When the patient census is high and a CCU bed is needed, the CC resource nurse stays with the patient until a CCU bed is available. Then she accompanies the patient to the bed, completes handoff to the receiving nurse, and confirms that the team understands interventions and goals for the patient. She then continues hospital-wide rounds and follows up on patients as appropriate.
Tracking the at-risk population
The hospital uses preprinted order sets to track performance in treating at-risk patients (such as those with stroke, acute myocardial infarction, and post-arrest hypothermia). We also provide ED orientation to ensure that CC resource nurses know the location of all necessary equipment and supplies and understand patient flow throughout the ED. This enables them to work in tandem with ED nurses and ensures that diagnostics tests, I.V. fluids, and antibiotics begin as soon as possible.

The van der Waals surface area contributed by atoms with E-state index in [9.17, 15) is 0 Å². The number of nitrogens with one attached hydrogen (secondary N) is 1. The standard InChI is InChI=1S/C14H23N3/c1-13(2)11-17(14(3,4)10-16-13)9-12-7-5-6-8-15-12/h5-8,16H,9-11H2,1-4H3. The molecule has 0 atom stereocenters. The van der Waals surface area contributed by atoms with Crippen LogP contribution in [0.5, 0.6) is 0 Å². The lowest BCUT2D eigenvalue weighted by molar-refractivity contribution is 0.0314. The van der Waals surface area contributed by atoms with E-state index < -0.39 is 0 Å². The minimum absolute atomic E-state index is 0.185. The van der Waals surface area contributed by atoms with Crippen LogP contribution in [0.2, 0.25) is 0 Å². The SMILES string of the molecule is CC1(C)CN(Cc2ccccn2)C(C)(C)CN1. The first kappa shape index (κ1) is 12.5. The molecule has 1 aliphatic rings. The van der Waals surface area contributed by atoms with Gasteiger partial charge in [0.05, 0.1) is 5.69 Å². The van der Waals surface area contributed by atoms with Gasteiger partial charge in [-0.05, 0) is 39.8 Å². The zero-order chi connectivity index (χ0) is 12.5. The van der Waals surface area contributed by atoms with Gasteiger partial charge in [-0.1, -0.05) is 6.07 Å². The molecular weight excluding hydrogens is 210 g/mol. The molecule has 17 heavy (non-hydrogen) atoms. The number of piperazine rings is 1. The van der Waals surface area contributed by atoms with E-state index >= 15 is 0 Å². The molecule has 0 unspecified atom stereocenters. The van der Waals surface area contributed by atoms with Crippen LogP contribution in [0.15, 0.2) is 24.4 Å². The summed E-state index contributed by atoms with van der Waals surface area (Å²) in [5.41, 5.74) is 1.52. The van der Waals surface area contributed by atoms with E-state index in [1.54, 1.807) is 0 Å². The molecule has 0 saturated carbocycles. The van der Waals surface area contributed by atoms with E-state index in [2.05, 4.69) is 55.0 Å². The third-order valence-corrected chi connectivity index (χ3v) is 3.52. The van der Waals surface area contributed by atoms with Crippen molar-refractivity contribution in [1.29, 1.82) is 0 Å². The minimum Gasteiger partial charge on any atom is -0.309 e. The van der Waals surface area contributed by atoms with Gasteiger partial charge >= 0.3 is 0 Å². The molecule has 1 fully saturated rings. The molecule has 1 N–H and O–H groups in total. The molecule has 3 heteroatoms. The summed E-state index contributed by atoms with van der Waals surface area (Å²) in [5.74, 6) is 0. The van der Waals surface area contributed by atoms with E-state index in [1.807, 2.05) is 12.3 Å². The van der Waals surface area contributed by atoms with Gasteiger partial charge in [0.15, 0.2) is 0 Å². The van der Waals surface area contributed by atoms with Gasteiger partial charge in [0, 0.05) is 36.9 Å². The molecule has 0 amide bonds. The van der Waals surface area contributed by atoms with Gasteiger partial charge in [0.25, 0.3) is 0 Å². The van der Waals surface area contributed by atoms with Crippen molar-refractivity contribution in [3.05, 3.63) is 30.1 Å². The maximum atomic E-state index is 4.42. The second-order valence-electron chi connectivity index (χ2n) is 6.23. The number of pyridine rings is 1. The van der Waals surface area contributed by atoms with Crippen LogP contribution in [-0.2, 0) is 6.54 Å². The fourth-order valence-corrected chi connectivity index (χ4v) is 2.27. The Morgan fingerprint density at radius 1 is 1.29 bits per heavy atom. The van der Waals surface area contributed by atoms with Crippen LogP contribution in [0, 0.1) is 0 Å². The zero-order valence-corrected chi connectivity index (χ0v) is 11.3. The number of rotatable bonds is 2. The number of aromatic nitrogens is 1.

A day in the life
At the start of the shift, the CC resource nurse signs in and retrieves a phone and a beeper, then begins rounds in the ED, PACU, and mother-baby unit. She continues to round on the other nursing units, speaking with each charge nurse to address patient concerns that require follow-up. This gives her a chance to learn about patients who need assessment or intervention. Also, she is responsible for inspecting the immediate ED area and sepsis supply cart to identify missing supplies and make sure anything missing is replenished and ready to use.